gridded area, then it counts for that section. Once you have counted each stage in one large grid, move
the plate to a new grid. Try to move the plate randomly without looking through the microscope. The
more times you move the grid randomly and count, the more
accurate your data will be.
Extension: You could also make a chart to keep track of the
gridded areas and how many of each type of worm you find
in each. Then you could average those numbers together
and ask students why they think there were more worms in
some areas and less in others etc.
I’ve Got Worms!!!
Data Table: Normal plate
Type/Stage of
I’ve Got Worms!!!
Data Analysis: Construct a graph with the information from your data table. You may construct your
graph by hand or by using the computer.
Conclusion Questions:
1. List the following variables/groups for this lab:
Independent Variable: _______________________________________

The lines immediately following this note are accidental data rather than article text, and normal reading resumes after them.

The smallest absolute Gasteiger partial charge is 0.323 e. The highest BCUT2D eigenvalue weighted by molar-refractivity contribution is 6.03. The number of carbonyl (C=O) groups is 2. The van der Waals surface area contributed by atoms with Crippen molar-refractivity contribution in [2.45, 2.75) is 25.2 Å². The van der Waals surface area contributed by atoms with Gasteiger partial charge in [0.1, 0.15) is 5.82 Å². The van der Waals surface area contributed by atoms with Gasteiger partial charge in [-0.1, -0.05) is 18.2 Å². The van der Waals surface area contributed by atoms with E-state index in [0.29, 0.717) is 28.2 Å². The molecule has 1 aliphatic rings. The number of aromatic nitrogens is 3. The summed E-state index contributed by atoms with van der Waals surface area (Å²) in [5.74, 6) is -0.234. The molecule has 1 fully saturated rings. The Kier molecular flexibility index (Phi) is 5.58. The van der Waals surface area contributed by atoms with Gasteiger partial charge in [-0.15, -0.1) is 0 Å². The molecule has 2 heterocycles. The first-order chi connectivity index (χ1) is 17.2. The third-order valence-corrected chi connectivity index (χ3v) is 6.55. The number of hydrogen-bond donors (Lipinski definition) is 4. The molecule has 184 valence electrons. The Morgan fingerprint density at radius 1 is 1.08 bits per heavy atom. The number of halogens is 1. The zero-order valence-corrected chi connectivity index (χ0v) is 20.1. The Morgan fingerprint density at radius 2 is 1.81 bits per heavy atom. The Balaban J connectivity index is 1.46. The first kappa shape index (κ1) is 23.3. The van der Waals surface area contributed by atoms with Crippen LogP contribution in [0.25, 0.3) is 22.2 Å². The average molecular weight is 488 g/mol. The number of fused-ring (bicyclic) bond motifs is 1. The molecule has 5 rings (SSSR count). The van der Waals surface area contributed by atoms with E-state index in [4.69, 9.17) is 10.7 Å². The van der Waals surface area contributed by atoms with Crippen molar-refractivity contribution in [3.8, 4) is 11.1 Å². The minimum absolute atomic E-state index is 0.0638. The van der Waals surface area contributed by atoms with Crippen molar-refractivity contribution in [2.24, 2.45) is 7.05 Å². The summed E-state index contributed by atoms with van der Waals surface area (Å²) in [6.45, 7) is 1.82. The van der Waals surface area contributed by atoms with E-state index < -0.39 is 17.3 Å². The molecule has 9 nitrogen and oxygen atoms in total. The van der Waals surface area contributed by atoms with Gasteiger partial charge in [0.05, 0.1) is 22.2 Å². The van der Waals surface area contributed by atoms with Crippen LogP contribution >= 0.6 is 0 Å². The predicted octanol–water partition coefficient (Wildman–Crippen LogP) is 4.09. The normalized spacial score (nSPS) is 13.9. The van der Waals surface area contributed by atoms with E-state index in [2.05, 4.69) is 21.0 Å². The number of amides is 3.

Dependent Variable: _________________________________________
Experimental Group: _________________________________________
Control Group: ______________________________________________
2. Was your hypothesis correct? _____________________ If not, what should you do next?
3. How many developmental stages were you able to observe? ______________ Is this qualitative
or quantitative data? Provide evidence to support your answer.
4. List two examples (not including the one from above) of qualitative data and two examples of
quantitative data.
Pictures were taken from openwetware.org and wormbook.org
Extension Activities: You could not tell students which plate was the normal C.elegans and which
ones were the mutant strains. The students could use the information they obtained earlier to help
determine which are which. Also, the high school version of this lab could be an additional
I’ve Got Worms!!!
All animals are equal, but some animals are more equal than others.
– George Orwell, Animal Farm
Explain what you think is meant by the quote above. After you completed all of
the components of this unit and after all you have learned about C.elegans, do you think
of this worm as an animal. Use evidence from this unit to support your position.
If you believe C.elegans is an animal, do you think it is acceptable that we use it as a